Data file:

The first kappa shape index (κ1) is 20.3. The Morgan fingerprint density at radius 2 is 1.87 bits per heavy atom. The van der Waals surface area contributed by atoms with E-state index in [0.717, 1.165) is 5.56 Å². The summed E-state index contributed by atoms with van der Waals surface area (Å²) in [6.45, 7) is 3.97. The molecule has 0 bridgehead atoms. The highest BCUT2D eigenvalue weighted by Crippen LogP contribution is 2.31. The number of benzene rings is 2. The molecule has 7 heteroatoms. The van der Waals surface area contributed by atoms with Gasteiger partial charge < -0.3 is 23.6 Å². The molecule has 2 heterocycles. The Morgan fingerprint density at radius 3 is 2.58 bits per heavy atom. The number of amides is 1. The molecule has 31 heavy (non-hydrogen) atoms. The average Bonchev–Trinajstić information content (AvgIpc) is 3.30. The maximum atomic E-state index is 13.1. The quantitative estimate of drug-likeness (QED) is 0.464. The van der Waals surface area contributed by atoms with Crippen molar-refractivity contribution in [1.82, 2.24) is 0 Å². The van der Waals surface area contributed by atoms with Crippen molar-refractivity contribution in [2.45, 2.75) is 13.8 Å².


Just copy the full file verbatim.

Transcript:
The first kappa shape index (κ1) is 20.3. The Morgan fingerprint density at radius 2 is 1.87 bits per heavy atom. The van der Waals surface area contributed by atoms with E-state index in [0.717, 1.165) is 5.56 Å². The summed E-state index contributed by atoms with van der Waals surface area (Å²) in [6.45, 7) is 3.97. The molecule has 0 bridgehead atoms. The highest BCUT2D eigenvalue weighted by Crippen LogP contribution is 2.31. The number of benzene rings is 2. The molecule has 7 heteroatoms. The van der Waals surface area contributed by atoms with Gasteiger partial charge < -0.3 is 23.6 Å². The molecule has 2 heterocycles. The Morgan fingerprint density at radius 3 is 2.58 bits per heavy atom. The number of amides is 1. The molecule has 31 heavy (non-hydrogen) atoms. The average Bonchev–Trinajstić information content (AvgIpc) is 3.30. The maximum atomic E-state index is 13.1. The quantitative estimate of drug-likeness (QED) is 0.464. The van der Waals surface area contributed by atoms with Crippen molar-refractivity contribution in [1.82, 2.24) is 0 Å². The van der Waals surface area contributed by atoms with Crippen molar-refractivity contribution in [2.45, 2.75) is 13.8 Å².